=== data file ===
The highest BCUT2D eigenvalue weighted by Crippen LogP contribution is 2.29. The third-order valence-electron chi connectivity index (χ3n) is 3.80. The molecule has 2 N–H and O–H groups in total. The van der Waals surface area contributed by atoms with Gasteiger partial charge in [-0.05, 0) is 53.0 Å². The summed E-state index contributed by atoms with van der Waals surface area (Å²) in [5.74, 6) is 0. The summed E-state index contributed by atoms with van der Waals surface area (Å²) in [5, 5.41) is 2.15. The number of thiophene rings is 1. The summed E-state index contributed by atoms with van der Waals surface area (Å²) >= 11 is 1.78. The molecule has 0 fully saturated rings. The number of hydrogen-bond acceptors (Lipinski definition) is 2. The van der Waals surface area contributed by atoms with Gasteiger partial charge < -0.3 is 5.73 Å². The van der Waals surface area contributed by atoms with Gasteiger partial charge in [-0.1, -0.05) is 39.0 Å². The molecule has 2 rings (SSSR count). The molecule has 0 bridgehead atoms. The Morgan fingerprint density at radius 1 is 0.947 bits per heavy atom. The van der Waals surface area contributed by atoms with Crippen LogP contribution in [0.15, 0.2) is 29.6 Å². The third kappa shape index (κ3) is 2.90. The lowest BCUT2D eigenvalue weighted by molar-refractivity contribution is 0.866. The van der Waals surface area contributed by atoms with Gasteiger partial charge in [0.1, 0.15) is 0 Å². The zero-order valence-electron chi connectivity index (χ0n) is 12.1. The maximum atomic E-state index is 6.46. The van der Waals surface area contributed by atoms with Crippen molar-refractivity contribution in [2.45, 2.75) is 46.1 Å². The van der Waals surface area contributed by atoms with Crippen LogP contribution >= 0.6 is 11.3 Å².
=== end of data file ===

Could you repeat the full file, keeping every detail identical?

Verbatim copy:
The highest BCUT2D eigenvalue weighted by Crippen LogP contribution is 2.29. The third-order valence-electron chi connectivity index (χ3n) is 3.80. The molecule has 2 N–H and O–H groups in total. The van der Waals surface area contributed by atoms with Gasteiger partial charge in [-0.05, 0) is 53.0 Å². The summed E-state index contributed by atoms with van der Waals surface area (Å²) in [5.74, 6) is 0. The summed E-state index contributed by atoms with van der Waals surface area (Å²) in [5, 5.41) is 2.15. The number of thiophene rings is 1. The summed E-state index contributed by atoms with van der Waals surface area (Å²) >= 11 is 1.78. The molecule has 0 fully saturated rings. The number of hydrogen-bond acceptors (Lipinski definition) is 2. The van der Waals surface area contributed by atoms with Gasteiger partial charge < -0.3 is 5.73 Å². The van der Waals surface area contributed by atoms with Gasteiger partial charge in [-0.1, -0.05) is 39.0 Å². The molecule has 2 rings (SSSR count). The molecule has 0 bridgehead atoms. The Morgan fingerprint density at radius 1 is 0.947 bits per heavy atom. The van der Waals surface area contributed by atoms with Crippen LogP contribution in [0.15, 0.2) is 29.6 Å². The third kappa shape index (κ3) is 2.90. The lowest BCUT2D eigenvalue weighted by molar-refractivity contribution is 0.866. The van der Waals surface area contributed by atoms with Gasteiger partial charge in [0.1, 0.15) is 0 Å². The zero-order valence-electron chi connectivity index (χ0n) is 12.1. The maximum atomic E-state index is 6.46. The van der Waals surface area contributed by atoms with Crippen molar-refractivity contribution in [2.45, 2.75) is 46.1 Å². The van der Waals surface area contributed by atoms with Crippen LogP contribution >= 0.6 is 11.3 Å².